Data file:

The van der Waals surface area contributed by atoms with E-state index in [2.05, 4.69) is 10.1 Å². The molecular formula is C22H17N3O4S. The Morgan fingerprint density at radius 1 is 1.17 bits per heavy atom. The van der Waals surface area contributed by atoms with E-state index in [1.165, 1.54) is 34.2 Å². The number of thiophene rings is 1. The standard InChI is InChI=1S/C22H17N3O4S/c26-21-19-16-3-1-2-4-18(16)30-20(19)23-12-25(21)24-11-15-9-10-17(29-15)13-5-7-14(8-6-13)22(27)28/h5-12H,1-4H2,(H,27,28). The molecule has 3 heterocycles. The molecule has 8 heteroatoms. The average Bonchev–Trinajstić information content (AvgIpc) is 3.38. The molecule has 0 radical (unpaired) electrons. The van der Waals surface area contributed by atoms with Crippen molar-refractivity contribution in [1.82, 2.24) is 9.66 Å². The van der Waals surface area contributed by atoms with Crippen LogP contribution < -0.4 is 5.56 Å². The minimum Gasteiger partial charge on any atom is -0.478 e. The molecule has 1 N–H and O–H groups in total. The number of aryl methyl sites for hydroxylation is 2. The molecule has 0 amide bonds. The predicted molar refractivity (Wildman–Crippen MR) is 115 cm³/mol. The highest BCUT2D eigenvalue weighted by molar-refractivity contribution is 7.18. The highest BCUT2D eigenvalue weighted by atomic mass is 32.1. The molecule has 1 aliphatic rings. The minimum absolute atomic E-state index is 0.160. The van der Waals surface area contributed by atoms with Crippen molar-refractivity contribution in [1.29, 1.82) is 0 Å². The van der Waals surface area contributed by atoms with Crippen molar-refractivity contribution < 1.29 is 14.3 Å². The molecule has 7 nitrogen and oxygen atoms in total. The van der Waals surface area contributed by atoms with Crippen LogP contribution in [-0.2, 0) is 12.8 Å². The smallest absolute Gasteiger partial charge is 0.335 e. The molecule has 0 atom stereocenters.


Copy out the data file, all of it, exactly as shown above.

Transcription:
The van der Waals surface area contributed by atoms with E-state index in [2.05, 4.69) is 10.1 Å². The molecular formula is C22H17N3O4S. The Morgan fingerprint density at radius 1 is 1.17 bits per heavy atom. The van der Waals surface area contributed by atoms with E-state index in [1.165, 1.54) is 34.2 Å². The number of thiophene rings is 1. The standard InChI is InChI=1S/C22H17N3O4S/c26-21-19-16-3-1-2-4-18(16)30-20(19)23-12-25(21)24-11-15-9-10-17(29-15)13-5-7-14(8-6-13)22(27)28/h5-12H,1-4H2,(H,27,28). The molecule has 3 heterocycles. The molecule has 8 heteroatoms. The average Bonchev–Trinajstić information content (AvgIpc) is 3.38. The molecule has 0 radical (unpaired) electrons. The van der Waals surface area contributed by atoms with Crippen molar-refractivity contribution in [1.82, 2.24) is 9.66 Å². The van der Waals surface area contributed by atoms with Crippen LogP contribution < -0.4 is 5.56 Å². The minimum Gasteiger partial charge on any atom is -0.478 e. The molecule has 1 N–H and O–H groups in total. The number of aryl methyl sites for hydroxylation is 2. The molecule has 0 amide bonds. The predicted molar refractivity (Wildman–Crippen MR) is 115 cm³/mol. The highest BCUT2D eigenvalue weighted by molar-refractivity contribution is 7.18. The highest BCUT2D eigenvalue weighted by atomic mass is 32.1. The molecule has 1 aliphatic rings. The minimum absolute atomic E-state index is 0.160. The van der Waals surface area contributed by atoms with Crippen molar-refractivity contribution in [1.29, 1.82) is 0 Å². The van der Waals surface area contributed by atoms with Crippen molar-refractivity contribution < 1.29 is 14.3 Å². The molecule has 7 nitrogen and oxygen atoms in total. The van der Waals surface area contributed by atoms with Crippen LogP contribution in [-0.2, 0) is 12.8 Å². The smallest absolute Gasteiger partial charge is 0.335 e. The molecule has 0 atom stereocenters.